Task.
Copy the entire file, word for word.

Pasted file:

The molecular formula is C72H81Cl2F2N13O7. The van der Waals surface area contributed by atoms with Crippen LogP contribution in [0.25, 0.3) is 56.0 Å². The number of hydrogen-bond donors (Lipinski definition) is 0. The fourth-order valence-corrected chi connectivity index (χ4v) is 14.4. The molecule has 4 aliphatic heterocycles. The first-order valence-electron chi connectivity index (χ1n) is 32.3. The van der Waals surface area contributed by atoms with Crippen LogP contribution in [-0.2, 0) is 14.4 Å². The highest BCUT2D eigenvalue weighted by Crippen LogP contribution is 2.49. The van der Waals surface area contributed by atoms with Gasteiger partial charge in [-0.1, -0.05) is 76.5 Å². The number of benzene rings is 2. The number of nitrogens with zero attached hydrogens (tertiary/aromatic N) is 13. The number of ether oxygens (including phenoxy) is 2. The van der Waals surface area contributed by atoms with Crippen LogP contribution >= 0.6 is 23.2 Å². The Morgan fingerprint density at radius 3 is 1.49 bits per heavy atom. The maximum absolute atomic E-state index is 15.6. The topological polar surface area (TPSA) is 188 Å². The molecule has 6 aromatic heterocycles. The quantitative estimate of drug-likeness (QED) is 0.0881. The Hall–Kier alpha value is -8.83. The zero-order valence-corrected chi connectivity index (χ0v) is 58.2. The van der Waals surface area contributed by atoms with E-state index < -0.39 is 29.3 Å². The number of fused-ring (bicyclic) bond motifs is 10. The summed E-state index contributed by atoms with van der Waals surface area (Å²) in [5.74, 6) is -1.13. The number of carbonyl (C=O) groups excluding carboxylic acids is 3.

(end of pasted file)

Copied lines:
The molecular formula is C72H81Cl2F2N13O7. The van der Waals surface area contributed by atoms with Crippen LogP contribution in [0.25, 0.3) is 56.0 Å². The number of hydrogen-bond donors (Lipinski definition) is 0. The fourth-order valence-corrected chi connectivity index (χ4v) is 14.4. The molecule has 4 aliphatic heterocycles. The first-order valence-electron chi connectivity index (χ1n) is 32.3. The van der Waals surface area contributed by atoms with Crippen LogP contribution in [-0.2, 0) is 14.4 Å². The highest BCUT2D eigenvalue weighted by Crippen LogP contribution is 2.49. The van der Waals surface area contributed by atoms with Gasteiger partial charge in [-0.1, -0.05) is 76.5 Å². The number of benzene rings is 2. The number of nitrogens with zero attached hydrogens (tertiary/aromatic N) is 13. The number of ether oxygens (including phenoxy) is 2. The van der Waals surface area contributed by atoms with Crippen LogP contribution >= 0.6 is 23.2 Å². The Morgan fingerprint density at radius 3 is 1.49 bits per heavy atom. The maximum absolute atomic E-state index is 15.6. The topological polar surface area (TPSA) is 188 Å². The molecule has 6 aromatic heterocycles. The quantitative estimate of drug-likeness (QED) is 0.0881. The Hall–Kier alpha value is -8.83. The zero-order valence-corrected chi connectivity index (χ0v) is 58.2. The van der Waals surface area contributed by atoms with E-state index < -0.39 is 29.3 Å². The number of fused-ring (bicyclic) bond motifs is 10. The summed E-state index contributed by atoms with van der Waals surface area (Å²) in [5.74, 6) is -1.13. The number of carbonyl (C=O) groups excluding carboxylic acids is 3.